The tug of war between ad agencies and management consultants is one manifestation of a bigger issue: the executive suite's detachment from advertising. As Rance Crain alluded to in his May 11 column "Nobody loves you? Try advertising," the preoccupation with quarterly earnings puts advertising at odds with its customers. When we're at odds with customers, we have a problem.
The ad industry has two options: Find a convincing way to show top executives short-term goals erode brand equity and profits over time, or start working with them to enhance quarterly performance. The American Advertising Federation and its members are tired of hand-wringing. We need to reach this very audience of top executives. On June 18 we launch a multi-year integrated marketing campaign to address them.
Years in the making, it is one initiative that serves to unite our multi-faceted membership of advertisers, agencies, media companies and ad clubs behind a common goal: protecting the investment in advertising and changing the way it's viewed in the executive suite.
Is it just a coincidence that AAF's corporate membership has grown rapidly over the past few months? I don't think so. The value of this campaign is reflected in the support of these companies.
American Advertising Federation
The facts about NNN
Several of us at the Newspaper National Network were surprised by the Newspaper Special Report article on "the two major one-order, one-bill newspaper planning and implementation services" ("A tweak here, twist there for 1-order, 1-bill systems," AA, April 20).
It erred in referring to us as the National Newspaper Network. Not only is there no such company, but the actual NNN (the Newspaper National Network) has been covered many times in your editorial pages.
Secondly, it did not clearly differentiate the purpose of NNN and the purpose of Publicitas. It correctly reported "NNN handles scheduling and rate negotiation, with Publicitas handling implementation and back office-services." Paul Bankert's quote about Publicitas and Media Passage not being able to negotiate rates is also correct. It seems to imply, however, that this is a shortcoming.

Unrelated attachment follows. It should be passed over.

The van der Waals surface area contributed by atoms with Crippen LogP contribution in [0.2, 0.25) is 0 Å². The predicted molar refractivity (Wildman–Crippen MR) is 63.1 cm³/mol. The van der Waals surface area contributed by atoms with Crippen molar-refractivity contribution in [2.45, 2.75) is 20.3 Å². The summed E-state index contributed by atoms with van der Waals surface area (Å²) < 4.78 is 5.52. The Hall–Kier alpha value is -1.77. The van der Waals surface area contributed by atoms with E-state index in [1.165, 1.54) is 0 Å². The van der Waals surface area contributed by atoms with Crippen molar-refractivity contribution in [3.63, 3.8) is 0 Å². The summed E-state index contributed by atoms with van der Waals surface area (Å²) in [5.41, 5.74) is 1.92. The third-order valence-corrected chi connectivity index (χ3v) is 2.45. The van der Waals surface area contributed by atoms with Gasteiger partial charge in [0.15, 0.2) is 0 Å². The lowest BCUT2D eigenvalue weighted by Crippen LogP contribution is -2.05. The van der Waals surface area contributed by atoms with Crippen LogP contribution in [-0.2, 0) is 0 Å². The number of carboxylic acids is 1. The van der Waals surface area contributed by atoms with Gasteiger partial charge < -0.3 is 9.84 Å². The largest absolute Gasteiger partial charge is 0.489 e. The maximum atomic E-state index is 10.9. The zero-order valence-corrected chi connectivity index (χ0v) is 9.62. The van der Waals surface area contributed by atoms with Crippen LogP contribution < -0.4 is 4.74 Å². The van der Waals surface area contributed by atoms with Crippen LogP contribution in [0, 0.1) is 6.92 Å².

In fact, those companies were not set up to negotiate rates. They are the back offices for other businesses, such as NNN. Paul's conclusion about rate negotiations, "That's still something we have to handle directly," however, is not true -- at least not when it comes to working with the Newspaper National Network.
NNN is a sales and marketing initiative funded by the 47 largest circulation U.S. newspapers, operating under the auspices of the Newspaper Association of America. It develops customized advertising and marketing programs for advertisers in seven national categories, and for these it works directly with the client to set negotiated rates based on CPMs.
Based on the marketing goals of its clients, NNN sets up newspaper networks for each buy that will achieve the greatest penetration for the greatest efficiency for the advertiser. Newspapers that have signed participatory agreements with NNN honor the negotiated rates NNN brings to them when NNN has an advertiser who wants to run in their pages.
Nick Cannistraro Jr.
President and General Manager
Newspaper National Network
The Advertising Age and Adweek cover photos of Jerry Seinfeld gracing their May 11 issues are identical. And the Ad Age headline "Super Sein-off" is essentially the same as Adweek's "The Long Sein-off."
Tsk. Tsk. Common stock photos and hackneyed headlines from two pubs that vociferously criticize ad agencies for creative monotony. What would Bob Garfield and Mark Dolliver say about this humdrum journalistic mimicry?
Do either have the chutzpah to comment? I triple dare Bob.
Bob Garfield replies: "Such hackneyed monotonous humdrum mimicry! If only both publications would downplay the major news story of the week, and consult one another about headlines and art, such embarrassments would never occur."
* In "Sony set to pick ad agency for new-generation floppy" (May 18, P. 8), Sony Electronics' HiFD disk-drive review includes Harrington Group, Morristown, N.J., but not Goldberg Moser O'Neill, San Francisco.
* In "Miller restages High Life brand with nod to past" (May 18, P. 27), Bacardi-Martini USA markets Hatuey beer.
* In "Drug office discloses plan for anti-drug ad spending" (May 4, P. 64), the White House Office of National Drug Control Policy's tentative anti-drug advertising media plan was developed by Creative Media, New York.